Different HMMSets in HTK

HTK was my first speech toolkit. It's fun to use and you can learn a lot of ASR by following the manual carefully and deliberately.

If you are still using HMM/GMM technology (interesting but why?), here is a thread a year ago on why there are different HMM Types in HTK.

One thought I have: when I first start out in ASR, I seldom think of any human elements in a design. Of course, it has to deal with the difficulty of understanding all these terminologies and algorithms.

Yet ASR research has to do a lot with rival groups come up with different ideas, each try to bet against each other on the success of a certain technique.

So sometimes you would hope that competition would make technology finer. Yet a highly competitive environment only nurture followers, rather than competitive loner groups such as Prof. Young's , or MSR (whom AFAIK built the first working version of DNN-based ASR).

Arthur

"
Hi,

I'm a student who's looking into the HTK source code to get some idea
about practical implementation of HMMs. I have a question related to
the design choices of HTK.

AFAIK, the current working set of HMMs (HMMSet) has 4 types: plain,
shared, tied, discrete.
HMM sets with normal continuous emission densities are "plain" and
"shared", only difference being that some parameters are shared in the
latter. Sets with semi-continuous emission densities (shared Gaussian
pools for each stream) are called "tied" and discrete emission
densities are "discrete".

If someone uses HTK, isn't there a high chance of using only one of
these types? The usage of these types is probably mutually exclusive.
So my question is, why not have separate training and recognition
tools for continuous, semi-continuous and discrete HMM sets? Here are
some pros and cons of the current design I can think of, which of
course can be wrong:

pros:
- less code duplication
- simpler interface for the user

cons:
- more code complexity
- more contextual information required to read, more code jumps
- unused variables and memory, examples: vq and fv in struct
Observation, mixture alignment in discrete case

If I were to implement HMMs supporting all these emission densities,
what path should I follow? How feasible is it to use OOP principles to
create a better design? If so, why weren't they leveraged in HTK?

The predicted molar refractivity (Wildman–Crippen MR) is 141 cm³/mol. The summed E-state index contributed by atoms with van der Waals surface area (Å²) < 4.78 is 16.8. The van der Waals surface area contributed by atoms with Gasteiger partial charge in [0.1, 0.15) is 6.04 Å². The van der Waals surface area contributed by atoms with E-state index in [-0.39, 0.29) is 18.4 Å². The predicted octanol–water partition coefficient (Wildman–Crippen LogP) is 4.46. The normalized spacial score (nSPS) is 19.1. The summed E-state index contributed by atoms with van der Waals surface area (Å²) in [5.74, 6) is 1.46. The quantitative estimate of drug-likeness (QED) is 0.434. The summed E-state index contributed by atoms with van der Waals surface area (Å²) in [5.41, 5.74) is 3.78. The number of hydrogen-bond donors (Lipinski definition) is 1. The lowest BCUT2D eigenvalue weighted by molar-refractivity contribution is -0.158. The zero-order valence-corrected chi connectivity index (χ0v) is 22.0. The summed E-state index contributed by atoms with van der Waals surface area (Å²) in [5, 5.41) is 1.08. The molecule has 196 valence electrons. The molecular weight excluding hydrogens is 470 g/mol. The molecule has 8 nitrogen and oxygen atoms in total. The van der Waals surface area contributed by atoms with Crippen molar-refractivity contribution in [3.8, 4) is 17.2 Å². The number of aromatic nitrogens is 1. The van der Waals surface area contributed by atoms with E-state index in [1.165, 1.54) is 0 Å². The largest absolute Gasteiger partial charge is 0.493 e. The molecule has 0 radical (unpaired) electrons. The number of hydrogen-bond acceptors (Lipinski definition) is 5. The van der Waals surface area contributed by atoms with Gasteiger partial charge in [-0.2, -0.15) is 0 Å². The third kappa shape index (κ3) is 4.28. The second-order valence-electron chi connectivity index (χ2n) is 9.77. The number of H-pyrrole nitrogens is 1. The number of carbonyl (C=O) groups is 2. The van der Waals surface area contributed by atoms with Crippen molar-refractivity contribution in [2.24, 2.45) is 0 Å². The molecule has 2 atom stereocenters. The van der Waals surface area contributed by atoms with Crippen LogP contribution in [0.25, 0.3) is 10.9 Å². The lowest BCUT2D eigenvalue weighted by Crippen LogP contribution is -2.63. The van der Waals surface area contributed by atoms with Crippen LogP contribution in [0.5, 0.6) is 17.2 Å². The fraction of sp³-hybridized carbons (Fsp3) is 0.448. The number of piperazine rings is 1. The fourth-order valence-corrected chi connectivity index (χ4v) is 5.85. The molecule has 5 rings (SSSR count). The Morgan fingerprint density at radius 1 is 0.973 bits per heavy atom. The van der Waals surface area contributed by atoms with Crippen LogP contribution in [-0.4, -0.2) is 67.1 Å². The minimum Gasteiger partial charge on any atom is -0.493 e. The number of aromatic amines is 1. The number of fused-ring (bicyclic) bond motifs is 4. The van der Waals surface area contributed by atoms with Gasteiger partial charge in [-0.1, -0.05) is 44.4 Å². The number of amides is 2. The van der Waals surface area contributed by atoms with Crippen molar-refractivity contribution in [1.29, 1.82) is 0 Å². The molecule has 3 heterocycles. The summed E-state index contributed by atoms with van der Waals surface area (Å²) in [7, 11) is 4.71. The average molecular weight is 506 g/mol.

Warm regards,
Max"

(I trimmed out Mr. Neil Nelson's reply, which basically suggest people should use Kaldi instead.)

"
Max and Neil

I don’t usually respond to HTK questions, but this one was hard to resist.

I designed the first version of HTK in Cambridge in 1988 soon after moving from Manchester where I worked for a while on programming language and compiler design. I was a strong advocate of modular design, abstraction and OOP. However, at that time, C++ was a bit of a nightmare. There was little standardisation across operating systems and some implementations were very inefficient. As a result I decided that since HTK had to be very efficient and portable across platforms, it would be written in C, but the architecture would be modular and class like. Hence, header files look like class interfaces, and body files look like class method implementations.

When HTK was first designed, the “experts” in the US DARPA program had decided that continuous density HMMs would never scale and that discrete and semi-continous HMMs were the way to go. I thought they were wrong, but decided to hedge my bets and built in support for all three - whilst at the same time taking care that the implementation of continuous densities was not compromised by the parallel support for discrete and semi-continuous. By 1993 the Cambridge group (and the LIMSI group in France) were demonstrating that continuous density HMMs were significantly better than the other modelling approaches. So although we tried to maintain support for different emission density models, in practice we only used continuous densities for all of our research in Cambridge.

It is a source of considerable astonishment to me that HTK is still in active use 25 years later. Of course a lot has been added over the years, but the basic architecture is little changed from the initial implementation. So I guess I got something right - but as Neil says, things have moved on and today there are good alternatives to HTK. Which is best depends on what you want to do with it!

Steve Young"

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